The fact is that right now the typical payback period for energy storage can be as high as 30 years, and given that most decent battery systems come with a 10-year warranty, and power converters probably last about this long too, you’d be right to conclude that a payback period in excess of 10 years is a poor financial outcome.
The mistake though is to treat this as an all or nothing decision, instead of taking an incremental approach to the analysis.
There are some simple things that you can do today to cut your electricity bill, but beyond these simple, low investment options, you also need to decouple solar from storage because put simply, solar is relatively cheap and proven technology, whereas storage is expensive and nascent. There is no logical reason that you have to do the two together, and separating the two and running the numbers proves this.
Sellers of solar and storage equipment will typically look at your current bill and situation and compare this against the scenario where you install a solar PV system and possibly also a battery storage system that will store excess solar generation and supply this to your home during peak times.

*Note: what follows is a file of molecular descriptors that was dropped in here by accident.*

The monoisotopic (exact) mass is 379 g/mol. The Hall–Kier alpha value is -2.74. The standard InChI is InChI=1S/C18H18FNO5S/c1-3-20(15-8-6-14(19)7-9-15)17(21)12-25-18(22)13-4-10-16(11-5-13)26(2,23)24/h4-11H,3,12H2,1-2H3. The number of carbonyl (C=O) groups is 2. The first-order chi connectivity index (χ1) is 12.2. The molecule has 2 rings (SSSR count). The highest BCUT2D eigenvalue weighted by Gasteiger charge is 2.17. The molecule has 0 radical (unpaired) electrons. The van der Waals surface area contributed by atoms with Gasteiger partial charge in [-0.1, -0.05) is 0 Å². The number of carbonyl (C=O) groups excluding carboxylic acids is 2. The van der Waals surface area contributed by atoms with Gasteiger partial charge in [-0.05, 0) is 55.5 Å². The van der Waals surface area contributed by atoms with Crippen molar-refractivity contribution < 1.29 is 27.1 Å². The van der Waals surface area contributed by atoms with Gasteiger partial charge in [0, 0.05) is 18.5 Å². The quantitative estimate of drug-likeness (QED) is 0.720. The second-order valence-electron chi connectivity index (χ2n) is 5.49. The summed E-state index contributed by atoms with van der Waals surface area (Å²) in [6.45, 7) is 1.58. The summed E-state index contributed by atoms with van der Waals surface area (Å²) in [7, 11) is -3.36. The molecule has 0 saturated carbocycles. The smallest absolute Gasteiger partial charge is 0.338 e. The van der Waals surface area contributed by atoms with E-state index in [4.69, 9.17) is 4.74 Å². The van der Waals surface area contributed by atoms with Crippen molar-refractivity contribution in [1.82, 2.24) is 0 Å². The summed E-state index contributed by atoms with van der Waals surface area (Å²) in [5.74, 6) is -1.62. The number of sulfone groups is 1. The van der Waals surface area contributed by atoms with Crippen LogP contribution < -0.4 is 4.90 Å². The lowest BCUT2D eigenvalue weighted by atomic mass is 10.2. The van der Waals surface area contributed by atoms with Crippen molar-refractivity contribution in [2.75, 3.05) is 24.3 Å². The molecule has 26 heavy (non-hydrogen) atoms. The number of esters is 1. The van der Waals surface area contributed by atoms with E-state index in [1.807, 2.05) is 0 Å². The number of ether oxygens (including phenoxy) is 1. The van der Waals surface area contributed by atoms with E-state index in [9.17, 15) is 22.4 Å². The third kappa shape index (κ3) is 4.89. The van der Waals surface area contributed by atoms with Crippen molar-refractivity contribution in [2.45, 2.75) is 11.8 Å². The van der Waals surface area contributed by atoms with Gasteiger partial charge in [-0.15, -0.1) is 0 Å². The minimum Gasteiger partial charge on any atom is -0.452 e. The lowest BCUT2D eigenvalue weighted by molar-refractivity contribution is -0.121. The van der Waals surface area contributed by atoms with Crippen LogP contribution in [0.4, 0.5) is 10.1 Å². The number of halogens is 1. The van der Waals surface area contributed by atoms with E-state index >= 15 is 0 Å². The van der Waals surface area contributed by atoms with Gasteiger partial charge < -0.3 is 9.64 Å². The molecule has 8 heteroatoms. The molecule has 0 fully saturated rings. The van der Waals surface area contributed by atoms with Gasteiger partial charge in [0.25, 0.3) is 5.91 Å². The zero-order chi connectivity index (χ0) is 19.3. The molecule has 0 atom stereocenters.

To keep the economics simple we’ll just focus the simple payback period, that is, how many years it will take to pay back your investment. (Although this is not the most robust way to analyse investment decisions, it is the simplest metric to look at, and the one most commonly used to compare and express the economic benefits of these systems.)
The “absolute approach” compares the result of doing something to the current state, that is, “buy system X or do nothing”. The table above shows that it seems to make good sense to get solar, as an investment of $4,000 provides savings of $600 each year, and you’ll make your money back in just under 7 years. Getting solar and storage together is not as good though, since an investment of $10,000 saves you $850 each year, and you only make your money back in 12 years.
Personally I feel like a 12-year payback period is a little too long, but I’ll leave it to you to decide whether you’d just go for solar or get solar and storage at the same time.
The problem though is that this analysis is fundamentally flawed for 2 key reasons.